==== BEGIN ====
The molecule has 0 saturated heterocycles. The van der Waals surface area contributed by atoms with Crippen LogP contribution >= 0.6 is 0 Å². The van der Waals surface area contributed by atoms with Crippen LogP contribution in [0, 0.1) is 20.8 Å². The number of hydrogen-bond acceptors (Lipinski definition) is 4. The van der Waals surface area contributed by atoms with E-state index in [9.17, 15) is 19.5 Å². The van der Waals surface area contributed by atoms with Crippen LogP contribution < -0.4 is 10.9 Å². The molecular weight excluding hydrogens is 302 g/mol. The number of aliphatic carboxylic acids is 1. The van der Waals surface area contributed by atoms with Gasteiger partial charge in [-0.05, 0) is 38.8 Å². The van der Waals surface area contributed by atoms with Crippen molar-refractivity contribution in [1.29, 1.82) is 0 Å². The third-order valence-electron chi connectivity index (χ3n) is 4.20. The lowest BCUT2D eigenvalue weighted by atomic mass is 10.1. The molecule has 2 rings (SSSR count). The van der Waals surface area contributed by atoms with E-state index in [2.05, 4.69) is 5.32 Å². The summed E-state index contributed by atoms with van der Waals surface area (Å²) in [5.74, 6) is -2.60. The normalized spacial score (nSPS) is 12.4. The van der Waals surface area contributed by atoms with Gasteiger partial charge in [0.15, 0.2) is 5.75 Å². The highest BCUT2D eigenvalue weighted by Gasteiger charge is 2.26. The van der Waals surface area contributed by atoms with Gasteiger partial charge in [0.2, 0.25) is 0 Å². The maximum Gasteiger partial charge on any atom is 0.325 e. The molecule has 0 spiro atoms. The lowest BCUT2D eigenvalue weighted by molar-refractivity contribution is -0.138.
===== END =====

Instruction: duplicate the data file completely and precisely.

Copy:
The molecule has 0 saturated heterocycles. The van der Waals surface area contributed by atoms with Crippen LogP contribution >= 0.6 is 0 Å². The van der Waals surface area contributed by atoms with Crippen LogP contribution in [0, 0.1) is 20.8 Å². The number of hydrogen-bond acceptors (Lipinski definition) is 4. The van der Waals surface area contributed by atoms with E-state index in [9.17, 15) is 19.5 Å². The van der Waals surface area contributed by atoms with Crippen LogP contribution < -0.4 is 10.9 Å². The molecular weight excluding hydrogens is 302 g/mol. The number of aliphatic carboxylic acids is 1. The van der Waals surface area contributed by atoms with Gasteiger partial charge in [-0.05, 0) is 38.8 Å². The van der Waals surface area contributed by atoms with Crippen molar-refractivity contribution in [1.29, 1.82) is 0 Å². The third-order valence-electron chi connectivity index (χ3n) is 4.20. The lowest BCUT2D eigenvalue weighted by atomic mass is 10.1. The molecule has 2 rings (SSSR count). The van der Waals surface area contributed by atoms with E-state index in [2.05, 4.69) is 5.32 Å². The summed E-state index contributed by atoms with van der Waals surface area (Å²) in [5.74, 6) is -2.60. The normalized spacial score (nSPS) is 12.4. The van der Waals surface area contributed by atoms with Gasteiger partial charge in [0.15, 0.2) is 5.75 Å². The highest BCUT2D eigenvalue weighted by Gasteiger charge is 2.26. The van der Waals surface area contributed by atoms with Gasteiger partial charge in [0.2, 0.25) is 0 Å². The maximum Gasteiger partial charge on any atom is 0.325 e. The molecule has 0 spiro atoms. The lowest BCUT2D eigenvalue weighted by molar-refractivity contribution is -0.138.